The animated short story, called “Cenote,” tells a heartwarming story about an axolotl named Axel who wished to go home after being trapped in an underwater Mayan world by magic. Cenotes are natural sinkholes created by the collapse of limestone, which exposes the groundwater beneath.
“The original idea comes from the places I visited with my family — the archeological sites in Mexico,” said Daniel Villanueva Avalos, the director and writer for the animated story. “That part of southeastern Mexico — that’s the place where the Mayan culture flourished.”
This is the 20th “student Emmy” BYU’s Center for Animation has taken home so far since 2003. Organized by the Television Academy Foundation, the award ceremony seeks to emulate the Emmys and recognize programs produced by college students nationwide.
“Cenote” was one of 21 projects nominated from 132 nationwide entries and judged by Television Academy members. The winning team, which consists of Andrew Pettit (producer); Daniel Villanueva Avalos (director/writer); and Samantha Barroso (director), claimed a $3,000 cash prize along with some well-deserved bragging rights.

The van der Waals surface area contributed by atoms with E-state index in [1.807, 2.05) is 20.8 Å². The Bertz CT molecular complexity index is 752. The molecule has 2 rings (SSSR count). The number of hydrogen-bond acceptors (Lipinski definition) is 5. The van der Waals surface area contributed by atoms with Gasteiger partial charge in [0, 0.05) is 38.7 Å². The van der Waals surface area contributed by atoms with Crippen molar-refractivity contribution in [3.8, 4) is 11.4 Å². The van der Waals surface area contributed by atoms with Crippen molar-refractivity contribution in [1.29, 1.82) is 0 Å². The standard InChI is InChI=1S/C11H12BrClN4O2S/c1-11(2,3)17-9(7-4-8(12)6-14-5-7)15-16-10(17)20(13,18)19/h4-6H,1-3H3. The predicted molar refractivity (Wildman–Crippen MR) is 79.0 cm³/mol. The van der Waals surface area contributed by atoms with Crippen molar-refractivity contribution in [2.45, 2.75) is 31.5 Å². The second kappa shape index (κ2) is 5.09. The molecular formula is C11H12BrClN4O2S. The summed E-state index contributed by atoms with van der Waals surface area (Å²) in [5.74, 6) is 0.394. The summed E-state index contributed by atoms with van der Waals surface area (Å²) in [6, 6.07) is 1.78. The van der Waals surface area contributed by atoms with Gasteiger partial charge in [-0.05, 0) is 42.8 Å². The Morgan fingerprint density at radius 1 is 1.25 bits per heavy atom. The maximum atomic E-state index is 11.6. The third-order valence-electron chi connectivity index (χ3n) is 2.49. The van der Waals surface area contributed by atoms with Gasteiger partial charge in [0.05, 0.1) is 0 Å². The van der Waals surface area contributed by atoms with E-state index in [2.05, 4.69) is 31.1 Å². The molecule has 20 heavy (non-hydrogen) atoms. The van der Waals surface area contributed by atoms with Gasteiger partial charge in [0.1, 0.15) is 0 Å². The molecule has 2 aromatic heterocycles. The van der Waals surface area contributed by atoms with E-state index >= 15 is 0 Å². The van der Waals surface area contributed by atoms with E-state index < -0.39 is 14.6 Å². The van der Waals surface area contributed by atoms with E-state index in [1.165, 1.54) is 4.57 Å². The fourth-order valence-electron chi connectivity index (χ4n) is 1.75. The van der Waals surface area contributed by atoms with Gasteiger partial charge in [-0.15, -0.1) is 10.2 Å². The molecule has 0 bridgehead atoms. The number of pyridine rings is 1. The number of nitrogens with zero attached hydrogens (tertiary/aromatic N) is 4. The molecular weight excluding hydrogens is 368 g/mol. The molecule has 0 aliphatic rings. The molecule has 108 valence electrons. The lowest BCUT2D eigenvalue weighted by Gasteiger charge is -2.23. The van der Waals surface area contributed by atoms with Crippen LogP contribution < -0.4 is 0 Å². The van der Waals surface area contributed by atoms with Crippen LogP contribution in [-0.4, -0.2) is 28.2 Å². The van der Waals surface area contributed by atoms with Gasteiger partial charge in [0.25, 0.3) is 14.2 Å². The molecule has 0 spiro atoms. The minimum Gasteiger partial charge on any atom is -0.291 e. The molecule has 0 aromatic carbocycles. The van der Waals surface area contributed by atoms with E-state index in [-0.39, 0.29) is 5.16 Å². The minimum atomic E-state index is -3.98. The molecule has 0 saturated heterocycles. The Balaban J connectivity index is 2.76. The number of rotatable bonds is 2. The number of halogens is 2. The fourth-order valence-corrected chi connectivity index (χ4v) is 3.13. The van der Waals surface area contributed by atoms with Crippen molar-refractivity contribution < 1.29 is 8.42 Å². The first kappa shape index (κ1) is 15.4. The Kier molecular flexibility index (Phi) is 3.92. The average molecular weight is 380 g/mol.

So why choose an axolotl as the protagonist? It’s because they can only be found in Lake Xochimilco, Mexico.
“They live in Mexico,” said Samantha Barroso, director of the animation short story. “If you look at them, they just look like happy little cute guys, so we knew we wanted to make this happy, kind of goofball, gets into trouble, rapscallion kind of character.”
Craig Van Dyke, BYU professor of animation and computer science, recalled being nervous about the many underwater scenes the animated story called for.
“This is going to be a hard film,” Dyke said. “Underwater is not easy. They were a few of us that was like, ‘Okay, we can do this, but just know what you’re getting into.”
Even so, the mighty three-member team managed to pull off the technically challenging work.
“Our goal when we went into this film is to make sure it felt authentic,” Barroso said. “That if someone from Mexico watched our film, they [will get] excited about what we got right.”
Avalos says he learned a lot about his country during the making of the film. His favorite part of it is looking at how each element was made.
“Each bubble, each texture — this wasn’t magic,” Avalos said. “This was the hard work of people.”
The message the film wishes to convey is this: Good things happen to good people, and you just have to be willing to wait for that moment to come.
“The message in the film is doing good things pay off,” Barroso said.